The Christensen Field Improvement Task Force will function as an independent organization after the Fremont Area Chamber of Commerce announced last week the group will no longer be Chamber-sponsored.
The Chamber started the task force 19 years ago to provide non-governmental fundraising support for improvements at the Christensen Field complex.
“From the standpoint of the Chamber, the task force has accomplished its mission, what we originally set out to do 19 years ago,” Chamber Executive Director Ron Tillery said.
“If you just take a look around out there, they have done a lot of work,” he said.
“It really is a cause for celebration,” Tillery said. “The task force has been tremendously successful, and all of the volunteers that worked over the years to create the Bull Riding Classic and provide funding to improve the facilities out there, its just been a tremendously successful group, and the results are evident in the Christensen Field complex. It’s a tremendous asset to the community.”
Tim Schulz, chairman of the Chamber board, congratulated the task force and its volunteers “for a job well done.”
“We are so proud of our dedicated volunteers who have devoted so much time and energy to making Christensen Field such an impressive, valuable asset for the community,” Schulz said. “Today, Christensen Field looks great, works great, and is used nearly every day of the year.”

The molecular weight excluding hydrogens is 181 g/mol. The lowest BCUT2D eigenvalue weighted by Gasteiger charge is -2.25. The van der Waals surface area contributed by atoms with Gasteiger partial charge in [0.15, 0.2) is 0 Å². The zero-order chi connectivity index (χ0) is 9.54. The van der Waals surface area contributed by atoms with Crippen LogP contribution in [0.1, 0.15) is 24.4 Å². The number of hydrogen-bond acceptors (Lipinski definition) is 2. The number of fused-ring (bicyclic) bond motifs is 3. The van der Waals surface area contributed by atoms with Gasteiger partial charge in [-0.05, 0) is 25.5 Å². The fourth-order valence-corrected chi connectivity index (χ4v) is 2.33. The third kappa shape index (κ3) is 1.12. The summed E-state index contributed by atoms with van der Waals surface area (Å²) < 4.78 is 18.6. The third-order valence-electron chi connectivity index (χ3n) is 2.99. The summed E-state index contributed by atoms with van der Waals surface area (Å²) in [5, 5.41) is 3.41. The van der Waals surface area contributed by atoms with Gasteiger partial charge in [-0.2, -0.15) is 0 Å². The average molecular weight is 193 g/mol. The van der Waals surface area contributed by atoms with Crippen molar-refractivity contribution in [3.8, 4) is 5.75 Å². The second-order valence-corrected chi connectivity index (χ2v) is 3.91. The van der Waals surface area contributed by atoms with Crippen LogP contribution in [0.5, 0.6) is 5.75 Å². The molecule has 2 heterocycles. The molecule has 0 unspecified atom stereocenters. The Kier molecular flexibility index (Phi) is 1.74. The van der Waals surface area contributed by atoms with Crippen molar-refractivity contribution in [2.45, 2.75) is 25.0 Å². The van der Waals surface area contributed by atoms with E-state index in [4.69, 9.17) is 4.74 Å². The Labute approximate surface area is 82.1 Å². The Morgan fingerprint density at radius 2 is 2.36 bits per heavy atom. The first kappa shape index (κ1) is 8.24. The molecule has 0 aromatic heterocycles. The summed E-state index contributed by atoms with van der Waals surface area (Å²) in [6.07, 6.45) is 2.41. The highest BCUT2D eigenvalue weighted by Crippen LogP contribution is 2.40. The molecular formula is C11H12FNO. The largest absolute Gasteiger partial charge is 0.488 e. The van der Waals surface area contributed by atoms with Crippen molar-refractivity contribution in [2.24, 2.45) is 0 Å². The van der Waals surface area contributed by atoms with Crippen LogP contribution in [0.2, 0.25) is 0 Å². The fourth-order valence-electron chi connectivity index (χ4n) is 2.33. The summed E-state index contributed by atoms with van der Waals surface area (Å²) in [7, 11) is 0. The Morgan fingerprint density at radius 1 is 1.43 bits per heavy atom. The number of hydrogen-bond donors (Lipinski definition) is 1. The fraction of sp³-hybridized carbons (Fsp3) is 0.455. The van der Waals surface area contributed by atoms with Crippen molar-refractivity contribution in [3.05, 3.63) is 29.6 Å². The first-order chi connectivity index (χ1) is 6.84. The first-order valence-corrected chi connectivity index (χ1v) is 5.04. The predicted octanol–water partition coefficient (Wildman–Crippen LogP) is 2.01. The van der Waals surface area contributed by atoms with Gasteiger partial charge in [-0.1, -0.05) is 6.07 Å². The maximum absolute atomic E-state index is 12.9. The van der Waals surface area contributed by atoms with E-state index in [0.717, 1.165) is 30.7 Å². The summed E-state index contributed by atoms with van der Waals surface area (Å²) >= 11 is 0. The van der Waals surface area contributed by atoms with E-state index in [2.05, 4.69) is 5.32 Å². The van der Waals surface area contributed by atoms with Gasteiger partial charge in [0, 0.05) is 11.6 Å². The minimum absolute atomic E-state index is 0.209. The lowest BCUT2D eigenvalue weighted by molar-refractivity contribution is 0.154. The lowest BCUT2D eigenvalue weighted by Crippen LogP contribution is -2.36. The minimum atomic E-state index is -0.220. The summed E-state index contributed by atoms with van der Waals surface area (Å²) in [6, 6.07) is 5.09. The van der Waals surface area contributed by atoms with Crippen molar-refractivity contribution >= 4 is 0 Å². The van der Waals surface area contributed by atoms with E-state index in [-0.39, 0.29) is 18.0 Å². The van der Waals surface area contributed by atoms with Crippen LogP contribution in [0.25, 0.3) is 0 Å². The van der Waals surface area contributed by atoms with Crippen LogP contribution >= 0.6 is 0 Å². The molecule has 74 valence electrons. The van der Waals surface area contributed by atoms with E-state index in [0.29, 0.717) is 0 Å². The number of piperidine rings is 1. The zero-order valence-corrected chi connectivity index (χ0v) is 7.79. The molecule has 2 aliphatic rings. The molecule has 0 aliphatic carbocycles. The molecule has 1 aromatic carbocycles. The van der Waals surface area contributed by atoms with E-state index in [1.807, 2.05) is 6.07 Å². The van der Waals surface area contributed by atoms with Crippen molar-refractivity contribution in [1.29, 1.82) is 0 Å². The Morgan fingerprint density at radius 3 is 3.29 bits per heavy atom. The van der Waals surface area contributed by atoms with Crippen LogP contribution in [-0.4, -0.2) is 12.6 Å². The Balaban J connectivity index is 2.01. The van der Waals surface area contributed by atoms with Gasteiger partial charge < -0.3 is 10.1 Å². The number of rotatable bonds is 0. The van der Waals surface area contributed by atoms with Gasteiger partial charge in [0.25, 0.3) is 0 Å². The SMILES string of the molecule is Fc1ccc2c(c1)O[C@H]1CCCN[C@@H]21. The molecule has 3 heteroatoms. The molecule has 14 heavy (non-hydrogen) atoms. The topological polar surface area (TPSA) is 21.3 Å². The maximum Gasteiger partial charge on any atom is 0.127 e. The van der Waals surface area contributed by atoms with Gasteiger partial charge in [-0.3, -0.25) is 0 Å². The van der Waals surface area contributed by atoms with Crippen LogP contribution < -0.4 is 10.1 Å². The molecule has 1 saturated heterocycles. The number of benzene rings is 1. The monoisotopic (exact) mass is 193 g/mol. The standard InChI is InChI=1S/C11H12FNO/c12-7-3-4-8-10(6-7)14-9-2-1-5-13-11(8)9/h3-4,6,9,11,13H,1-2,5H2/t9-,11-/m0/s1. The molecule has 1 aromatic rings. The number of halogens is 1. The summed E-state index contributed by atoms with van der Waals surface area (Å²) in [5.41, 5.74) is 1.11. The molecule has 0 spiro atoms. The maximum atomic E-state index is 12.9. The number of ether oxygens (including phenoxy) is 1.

Over the years, the task force has directly donated nearly $150,000 for improvements through its annual Bull Riding Classic, and partnered with other organization to raise another $200,000, the Chamber announcement said.
Improvements funded by task force activities include portable and permanent fencing, Wi-Fi infrastructure through the entire complex, a front-loader tractor, and extensive building improvements.
Most recently, the task force funded a state-of-art sound system in both arenas and the livestock barns, which was installed in conjunction with a major renovation project at the Christensen Field Event Center.
“We’ve done all kinds of stuff out there,” said John Grandstaff, chairman of the task force.
“The task force is going forward,” Grandstaff said. “We have a very good group of volunteers who want to continue the mission of the Christensen Field Improvement Task Force to continue to improve the facilities at Christensen Field.”
The bull riding event will continue to be held in the spring, and the money it generates will go directly back into the Christensen Field complex, he said.
While no longer directly affiliated with the Chamber, Grandstaff said the task force is thankful for the Chamber’s support in the past.
Parks and Recreation Director John Schmitz, a member of the task force, said the decision for the task force to move forward independently was made during a meeting last week.
“The decision was to push forward as a group,” he said.
Schmitz said he and City Administrator Dale Shotkoski assured the group of continued city support in the form of in-kind services provided for the bull riding event and waving fees for use of city property during the event.
Tillery said the Chamber will turn its attention to other priorities.
“This past year the Chamber assumed responsibility for the community branding initiative. That was a new responsibility for us and we’re devoting more time to that,” Tillery said. “We’re also a part of a couple of other community partnerships, and we’re going to be devoting more time to those. Also, we really want to zero in on the Chamber’s mission to serve its members.”